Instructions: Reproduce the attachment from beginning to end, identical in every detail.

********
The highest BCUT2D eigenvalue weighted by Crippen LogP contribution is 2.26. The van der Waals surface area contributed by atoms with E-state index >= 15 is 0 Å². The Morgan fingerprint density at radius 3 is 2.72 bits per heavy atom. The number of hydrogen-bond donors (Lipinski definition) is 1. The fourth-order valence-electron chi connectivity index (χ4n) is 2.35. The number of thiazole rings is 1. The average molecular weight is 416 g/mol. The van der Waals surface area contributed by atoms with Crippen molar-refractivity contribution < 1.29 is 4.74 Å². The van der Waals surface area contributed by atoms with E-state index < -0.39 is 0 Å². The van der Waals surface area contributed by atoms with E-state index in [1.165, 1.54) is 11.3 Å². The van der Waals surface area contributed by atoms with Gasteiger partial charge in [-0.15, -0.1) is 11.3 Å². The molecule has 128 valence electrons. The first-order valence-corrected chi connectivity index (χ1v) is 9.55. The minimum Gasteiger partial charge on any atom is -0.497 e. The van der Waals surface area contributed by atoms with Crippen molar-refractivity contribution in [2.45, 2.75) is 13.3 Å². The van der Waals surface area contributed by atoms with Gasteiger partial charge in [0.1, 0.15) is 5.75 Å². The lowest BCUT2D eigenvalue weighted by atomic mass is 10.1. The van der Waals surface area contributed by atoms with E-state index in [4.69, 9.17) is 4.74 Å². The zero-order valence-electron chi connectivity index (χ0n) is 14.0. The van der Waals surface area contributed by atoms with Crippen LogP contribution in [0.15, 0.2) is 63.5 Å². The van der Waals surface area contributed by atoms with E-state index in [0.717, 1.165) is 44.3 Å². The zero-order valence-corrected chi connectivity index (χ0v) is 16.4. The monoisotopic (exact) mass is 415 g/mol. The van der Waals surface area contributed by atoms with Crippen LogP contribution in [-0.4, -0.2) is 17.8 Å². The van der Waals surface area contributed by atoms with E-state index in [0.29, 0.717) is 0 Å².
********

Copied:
The highest BCUT2D eigenvalue weighted by Crippen LogP contribution is 2.26. The van der Waals surface area contributed by atoms with E-state index >= 15 is 0 Å². The Morgan fingerprint density at radius 3 is 2.72 bits per heavy atom. The number of hydrogen-bond donors (Lipinski definition) is 1. The fourth-order valence-electron chi connectivity index (χ4n) is 2.35. The number of thiazole rings is 1. The average molecular weight is 416 g/mol. The van der Waals surface area contributed by atoms with Crippen molar-refractivity contribution < 1.29 is 4.74 Å². The van der Waals surface area contributed by atoms with E-state index < -0.39 is 0 Å². The van der Waals surface area contributed by atoms with E-state index in [1.165, 1.54) is 11.3 Å². The van der Waals surface area contributed by atoms with Gasteiger partial charge in [-0.15, -0.1) is 11.3 Å². The molecule has 128 valence electrons. The first-order valence-corrected chi connectivity index (χ1v) is 9.55. The minimum Gasteiger partial charge on any atom is -0.497 e. The van der Waals surface area contributed by atoms with Crippen molar-refractivity contribution in [2.45, 2.75) is 13.3 Å². The van der Waals surface area contributed by atoms with Gasteiger partial charge in [0.1, 0.15) is 5.75 Å². The lowest BCUT2D eigenvalue weighted by atomic mass is 10.1. The van der Waals surface area contributed by atoms with E-state index in [4.69, 9.17) is 4.74 Å². The zero-order valence-electron chi connectivity index (χ0n) is 14.0. The van der Waals surface area contributed by atoms with Crippen LogP contribution in [0.15, 0.2) is 63.5 Å². The van der Waals surface area contributed by atoms with E-state index in [0.717, 1.165) is 44.3 Å². The zero-order valence-corrected chi connectivity index (χ0v) is 16.4. The monoisotopic (exact) mass is 415 g/mol. The van der Waals surface area contributed by atoms with Crippen LogP contribution in [-0.4, -0.2) is 17.8 Å². The van der Waals surface area contributed by atoms with E-state index in [0.29, 0.717) is 0 Å².